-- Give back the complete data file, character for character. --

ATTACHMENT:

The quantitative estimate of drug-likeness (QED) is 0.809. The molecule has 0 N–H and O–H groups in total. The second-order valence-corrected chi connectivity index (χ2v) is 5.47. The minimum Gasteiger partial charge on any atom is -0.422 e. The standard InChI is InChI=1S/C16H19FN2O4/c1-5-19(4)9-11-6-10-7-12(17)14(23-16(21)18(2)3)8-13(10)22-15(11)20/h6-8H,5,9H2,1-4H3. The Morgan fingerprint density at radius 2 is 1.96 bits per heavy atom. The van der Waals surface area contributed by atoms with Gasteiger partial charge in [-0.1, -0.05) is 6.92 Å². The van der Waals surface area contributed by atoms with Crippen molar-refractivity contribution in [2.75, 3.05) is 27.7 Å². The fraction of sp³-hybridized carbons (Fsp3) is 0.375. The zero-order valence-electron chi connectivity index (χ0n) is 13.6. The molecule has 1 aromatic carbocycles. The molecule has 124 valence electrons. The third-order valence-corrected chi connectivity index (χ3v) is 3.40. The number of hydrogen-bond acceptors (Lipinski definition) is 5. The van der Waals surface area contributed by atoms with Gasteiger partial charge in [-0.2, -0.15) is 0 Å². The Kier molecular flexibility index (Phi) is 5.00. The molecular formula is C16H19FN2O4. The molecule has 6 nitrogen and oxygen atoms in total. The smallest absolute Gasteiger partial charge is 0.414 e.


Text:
The quantitative estimate of drug-likeness (QED) is 0.809. The molecule has 0 N–H and O–H groups in total. The second-order valence-corrected chi connectivity index (χ2v) is 5.47. The minimum Gasteiger partial charge on any atom is -0.422 e. The standard InChI is InChI=1S/C16H19FN2O4/c1-5-19(4)9-11-6-10-7-12(17)14(23-16(21)18(2)3)8-13(10)22-15(11)20/h6-8H,5,9H2,1-4H3. The Morgan fingerprint density at radius 2 is 1.96 bits per heavy atom. The van der Waals surface area contributed by atoms with Gasteiger partial charge in [-0.1, -0.05) is 6.92 Å². The van der Waals surface area contributed by atoms with Crippen molar-refractivity contribution in [2.75, 3.05) is 27.7 Å². The fraction of sp³-hybridized carbons (Fsp3) is 0.375. The zero-order valence-electron chi connectivity index (χ0n) is 13.6. The molecule has 1 aromatic carbocycles. The molecule has 124 valence electrons. The third-order valence-corrected chi connectivity index (χ3v) is 3.40. The number of hydrogen-bond acceptors (Lipinski definition) is 5. The van der Waals surface area contributed by atoms with Gasteiger partial charge in [-0.2, -0.15) is 0 Å². The Kier molecular flexibility index (Phi) is 5.00. The molecular formula is C16H19FN2O4. The molecule has 6 nitrogen and oxygen atoms in total. The smallest absolute Gasteiger partial charge is 0.414 e.